The Lebanese presidency is set to fall vacant on Oct. 31 unless the main powerbrokers can strike a deal on the election of a successor to Michel Aoun, raising the prospect of a vacuum at a time of deep financial crisis.
Reserved for a Maronite Christian in Lebanon’s sectarian system, the presidency has been left empty several times since the 1975-90 civil war.
What makes electing a president so difficult, what’s at stake, and who are the candidates?
Why so complicated?
The president is elected in a secret ballot by lawmakers in the 128-member parliament, where seats are evenly divided between Muslim and Christian sects.
But voting thresholds mean that no single faction or alliance in Lebanon’s polarized politics has enough seats to impose their choice.
This ties the process to complex bargaining over wider issues, including the divvying up of seats in the new cabinet that takes office after the new president is sworn in.
The Iran-backed Hezbollah militia, which plays a bigger role than ever in government, has said there should be consensus on a candidate, effectively requiring the party’s approval.
The presidency was vacant for 29 months before Aoun - a Hezbollah ally - became head of state in a 2016 deal which saw Sunni Muslim politician Saad al-Hariri return as prime minister.
International rivalries, which have long played out in Lebanon’s domestic crises, can also complicate the process.
Hezbollah and its allies have close ties to Shia-led Iran and Syria, while their opponents in the Christian and Sunni communities look to the West and Sunni-led Gulf Arab states.
Aoun’s predecessor - Michel Suleiman - took office in 2008 in a deal brokered in Qatar that defused a power struggle between Hezbollah and its allies, and rivals backed by Saudi Arabia and the West.
What will this mean for the financial crisis?
The ruling elite have done little to address the financial crisis that has impoverished many people and frozen savers out of cash in the paralyzed banking system for three years.
The vacuum could further complicate steps to address it.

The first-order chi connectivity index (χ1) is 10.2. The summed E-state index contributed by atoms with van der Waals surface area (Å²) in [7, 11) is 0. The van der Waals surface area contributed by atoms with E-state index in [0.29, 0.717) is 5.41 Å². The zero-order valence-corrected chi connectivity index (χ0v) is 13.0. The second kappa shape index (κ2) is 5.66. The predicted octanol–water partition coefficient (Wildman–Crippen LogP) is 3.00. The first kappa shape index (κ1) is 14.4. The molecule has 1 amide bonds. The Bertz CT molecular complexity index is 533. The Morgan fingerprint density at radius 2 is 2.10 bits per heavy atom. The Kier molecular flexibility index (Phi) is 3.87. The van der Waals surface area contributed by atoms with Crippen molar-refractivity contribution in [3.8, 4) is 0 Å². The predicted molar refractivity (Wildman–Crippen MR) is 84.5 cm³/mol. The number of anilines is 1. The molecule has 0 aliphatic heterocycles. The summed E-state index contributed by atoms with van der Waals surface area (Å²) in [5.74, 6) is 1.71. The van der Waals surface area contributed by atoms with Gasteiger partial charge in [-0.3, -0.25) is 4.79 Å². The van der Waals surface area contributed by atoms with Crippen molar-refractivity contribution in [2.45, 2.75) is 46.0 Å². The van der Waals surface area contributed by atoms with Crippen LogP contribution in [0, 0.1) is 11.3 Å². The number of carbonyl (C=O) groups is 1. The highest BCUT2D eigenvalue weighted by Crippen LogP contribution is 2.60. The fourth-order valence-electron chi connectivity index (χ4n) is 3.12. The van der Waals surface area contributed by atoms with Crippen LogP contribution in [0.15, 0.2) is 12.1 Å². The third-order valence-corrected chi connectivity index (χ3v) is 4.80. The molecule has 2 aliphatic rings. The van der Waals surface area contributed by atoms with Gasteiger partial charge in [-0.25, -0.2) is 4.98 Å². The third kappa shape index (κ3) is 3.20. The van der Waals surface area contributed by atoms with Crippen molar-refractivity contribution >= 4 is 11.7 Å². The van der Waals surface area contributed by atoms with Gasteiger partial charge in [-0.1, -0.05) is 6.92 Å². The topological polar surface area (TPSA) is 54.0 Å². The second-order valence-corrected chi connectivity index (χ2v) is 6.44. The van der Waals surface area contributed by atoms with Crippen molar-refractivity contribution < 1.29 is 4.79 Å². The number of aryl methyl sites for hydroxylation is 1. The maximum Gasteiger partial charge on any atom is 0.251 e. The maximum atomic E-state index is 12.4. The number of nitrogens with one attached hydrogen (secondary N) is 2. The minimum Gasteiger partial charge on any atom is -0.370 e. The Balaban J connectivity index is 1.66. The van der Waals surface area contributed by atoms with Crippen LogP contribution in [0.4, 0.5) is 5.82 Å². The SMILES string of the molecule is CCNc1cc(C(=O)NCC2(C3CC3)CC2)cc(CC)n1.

In the event of a vacuum, presidential powers should pass to cabinet led by Sunni Muslim Prime Minister Najib Mikati. But his cabinet has been serving in a caretaker role since a May parliamentary election, and is not fully empowered.
Analysts say this means it will be unable to take major decisions, including concluding international agreements.
This could complicate the finalization of a draft deal with the International Monetary Fund to unlock badly-needed aid - assuming ruling politicians finally enact the long-delayed reforms needed to seal the deal.
Deputy Prime Minister Saade Chami has said Lebanon could still submit its progress to the IMF board for review and approval of the funds, but he was not sure if the final deal would require presidential approval.
Who might eventually become president?
The Maronite community is more politically fractured than others in Lebanon, giving rise to many presidential hopefuls.
One of them is Suleiman Frangieh - an ally of Hezbollah and Syrian President Bashar al-Assad and seen as a strong contender until the Shia group and its allies lost their parliamentary majority in May.
Hezbollah has not yet declared its support for anyone.
Anti-Hezbollah lawmaker Michel Mouawad has won the most votes in four unsuccessful presidential election sessions so far, but not enough to win.
Lebanon’s last three presidents were all former army commanders and army commander General Joseph Aoun is seen as a possible compromise candidate.
But analysts and political sources say he would face opposition, notably from the Maronite politician Gebran Bassil, President Aoun’s son-in-law and a presidential hopeful himself.
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